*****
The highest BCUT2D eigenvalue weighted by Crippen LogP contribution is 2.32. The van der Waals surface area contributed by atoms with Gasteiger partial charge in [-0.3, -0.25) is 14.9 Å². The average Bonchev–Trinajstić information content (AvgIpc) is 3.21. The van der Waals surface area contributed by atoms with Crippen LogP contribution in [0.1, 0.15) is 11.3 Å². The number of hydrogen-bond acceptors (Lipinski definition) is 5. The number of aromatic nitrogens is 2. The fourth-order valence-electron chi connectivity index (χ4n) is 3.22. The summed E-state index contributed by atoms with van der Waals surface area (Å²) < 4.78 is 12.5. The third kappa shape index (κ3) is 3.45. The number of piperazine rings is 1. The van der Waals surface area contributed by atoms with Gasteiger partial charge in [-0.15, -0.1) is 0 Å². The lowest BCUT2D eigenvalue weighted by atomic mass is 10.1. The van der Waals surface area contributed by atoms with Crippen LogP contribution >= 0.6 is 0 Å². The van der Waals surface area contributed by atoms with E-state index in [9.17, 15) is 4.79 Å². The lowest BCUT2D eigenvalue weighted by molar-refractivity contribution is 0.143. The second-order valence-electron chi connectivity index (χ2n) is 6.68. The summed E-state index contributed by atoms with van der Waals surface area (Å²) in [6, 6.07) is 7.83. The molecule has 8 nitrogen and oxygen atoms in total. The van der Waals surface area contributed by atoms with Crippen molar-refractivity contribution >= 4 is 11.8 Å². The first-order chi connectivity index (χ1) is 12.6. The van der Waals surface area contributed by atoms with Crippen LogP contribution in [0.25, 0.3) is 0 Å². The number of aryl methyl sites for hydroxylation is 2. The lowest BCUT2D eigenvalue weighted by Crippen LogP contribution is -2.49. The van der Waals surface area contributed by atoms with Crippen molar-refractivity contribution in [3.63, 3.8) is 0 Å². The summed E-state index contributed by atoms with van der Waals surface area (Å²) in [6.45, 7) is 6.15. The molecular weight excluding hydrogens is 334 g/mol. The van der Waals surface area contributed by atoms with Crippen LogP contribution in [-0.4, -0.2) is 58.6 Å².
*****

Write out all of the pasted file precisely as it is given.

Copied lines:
The highest BCUT2D eigenvalue weighted by Crippen LogP contribution is 2.32. The van der Waals surface area contributed by atoms with Gasteiger partial charge in [-0.3, -0.25) is 14.9 Å². The average Bonchev–Trinajstić information content (AvgIpc) is 3.21. The van der Waals surface area contributed by atoms with Crippen LogP contribution in [0.1, 0.15) is 11.3 Å². The number of hydrogen-bond acceptors (Lipinski definition) is 5. The number of aromatic nitrogens is 2. The fourth-order valence-electron chi connectivity index (χ4n) is 3.22. The summed E-state index contributed by atoms with van der Waals surface area (Å²) < 4.78 is 12.5. The third kappa shape index (κ3) is 3.45. The number of piperazine rings is 1. The van der Waals surface area contributed by atoms with Gasteiger partial charge in [-0.15, -0.1) is 0 Å². The lowest BCUT2D eigenvalue weighted by atomic mass is 10.1. The van der Waals surface area contributed by atoms with Crippen LogP contribution >= 0.6 is 0 Å². The van der Waals surface area contributed by atoms with E-state index in [9.17, 15) is 4.79 Å². The lowest BCUT2D eigenvalue weighted by molar-refractivity contribution is 0.143. The second-order valence-electron chi connectivity index (χ2n) is 6.68. The summed E-state index contributed by atoms with van der Waals surface area (Å²) in [6, 6.07) is 7.83. The molecule has 8 nitrogen and oxygen atoms in total. The van der Waals surface area contributed by atoms with Crippen molar-refractivity contribution >= 4 is 11.8 Å². The first-order chi connectivity index (χ1) is 12.6. The van der Waals surface area contributed by atoms with Crippen LogP contribution in [0.25, 0.3) is 0 Å². The number of aryl methyl sites for hydroxylation is 2. The lowest BCUT2D eigenvalue weighted by Crippen LogP contribution is -2.49. The van der Waals surface area contributed by atoms with Crippen molar-refractivity contribution in [3.63, 3.8) is 0 Å². The summed E-state index contributed by atoms with van der Waals surface area (Å²) in [6.45, 7) is 6.15. The molecular weight excluding hydrogens is 334 g/mol. The van der Waals surface area contributed by atoms with Crippen LogP contribution in [-0.4, -0.2) is 58.6 Å².